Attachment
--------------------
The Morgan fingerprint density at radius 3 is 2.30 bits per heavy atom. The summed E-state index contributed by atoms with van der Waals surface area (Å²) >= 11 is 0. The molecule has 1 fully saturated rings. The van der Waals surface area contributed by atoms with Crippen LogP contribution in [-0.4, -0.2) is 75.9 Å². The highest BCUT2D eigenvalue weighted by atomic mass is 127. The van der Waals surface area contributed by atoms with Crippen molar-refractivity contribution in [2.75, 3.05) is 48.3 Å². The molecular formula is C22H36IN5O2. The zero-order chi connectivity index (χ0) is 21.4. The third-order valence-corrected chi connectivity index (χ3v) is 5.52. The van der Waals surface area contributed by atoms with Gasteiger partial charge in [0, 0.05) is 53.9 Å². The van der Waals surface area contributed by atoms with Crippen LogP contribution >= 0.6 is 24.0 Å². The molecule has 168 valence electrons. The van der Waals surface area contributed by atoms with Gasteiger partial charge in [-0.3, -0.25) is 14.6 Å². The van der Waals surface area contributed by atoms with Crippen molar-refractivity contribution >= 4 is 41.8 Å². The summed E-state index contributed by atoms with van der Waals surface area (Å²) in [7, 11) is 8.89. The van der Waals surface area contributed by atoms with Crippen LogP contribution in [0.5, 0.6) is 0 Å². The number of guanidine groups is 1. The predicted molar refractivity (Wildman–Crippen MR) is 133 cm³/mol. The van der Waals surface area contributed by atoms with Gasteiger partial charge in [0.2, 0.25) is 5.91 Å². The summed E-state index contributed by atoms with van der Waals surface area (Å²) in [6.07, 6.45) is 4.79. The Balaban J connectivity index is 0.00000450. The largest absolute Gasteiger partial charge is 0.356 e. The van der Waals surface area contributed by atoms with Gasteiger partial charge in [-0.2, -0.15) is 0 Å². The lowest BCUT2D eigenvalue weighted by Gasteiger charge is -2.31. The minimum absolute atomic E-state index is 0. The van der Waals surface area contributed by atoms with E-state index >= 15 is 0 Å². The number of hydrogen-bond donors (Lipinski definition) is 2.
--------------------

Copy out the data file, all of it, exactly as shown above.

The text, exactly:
The Morgan fingerprint density at radius 3 is 2.30 bits per heavy atom. The summed E-state index contributed by atoms with van der Waals surface area (Å²) >= 11 is 0. The molecule has 1 fully saturated rings. The van der Waals surface area contributed by atoms with Crippen LogP contribution in [-0.4, -0.2) is 75.9 Å². The highest BCUT2D eigenvalue weighted by atomic mass is 127. The van der Waals surface area contributed by atoms with Crippen molar-refractivity contribution in [2.75, 3.05) is 48.3 Å². The molecular formula is C22H36IN5O2. The zero-order chi connectivity index (χ0) is 21.4. The third-order valence-corrected chi connectivity index (χ3v) is 5.52. The van der Waals surface area contributed by atoms with Gasteiger partial charge in [0, 0.05) is 53.9 Å². The van der Waals surface area contributed by atoms with Crippen LogP contribution >= 0.6 is 24.0 Å². The molecule has 168 valence electrons. The van der Waals surface area contributed by atoms with Gasteiger partial charge in [-0.3, -0.25) is 14.6 Å². The van der Waals surface area contributed by atoms with Crippen molar-refractivity contribution >= 4 is 41.8 Å². The summed E-state index contributed by atoms with van der Waals surface area (Å²) in [7, 11) is 8.89. The van der Waals surface area contributed by atoms with Crippen LogP contribution in [0.5, 0.6) is 0 Å². The number of guanidine groups is 1. The predicted molar refractivity (Wildman–Crippen MR) is 133 cm³/mol. The van der Waals surface area contributed by atoms with Gasteiger partial charge in [0.2, 0.25) is 5.91 Å². The summed E-state index contributed by atoms with van der Waals surface area (Å²) in [6.07, 6.45) is 4.79. The Balaban J connectivity index is 0.00000450. The largest absolute Gasteiger partial charge is 0.356 e. The van der Waals surface area contributed by atoms with Gasteiger partial charge in [-0.2, -0.15) is 0 Å². The lowest BCUT2D eigenvalue weighted by Gasteiger charge is -2.31. The minimum absolute atomic E-state index is 0. The van der Waals surface area contributed by atoms with E-state index >= 15 is 0 Å². The number of hydrogen-bond donors (Lipinski definition) is 2.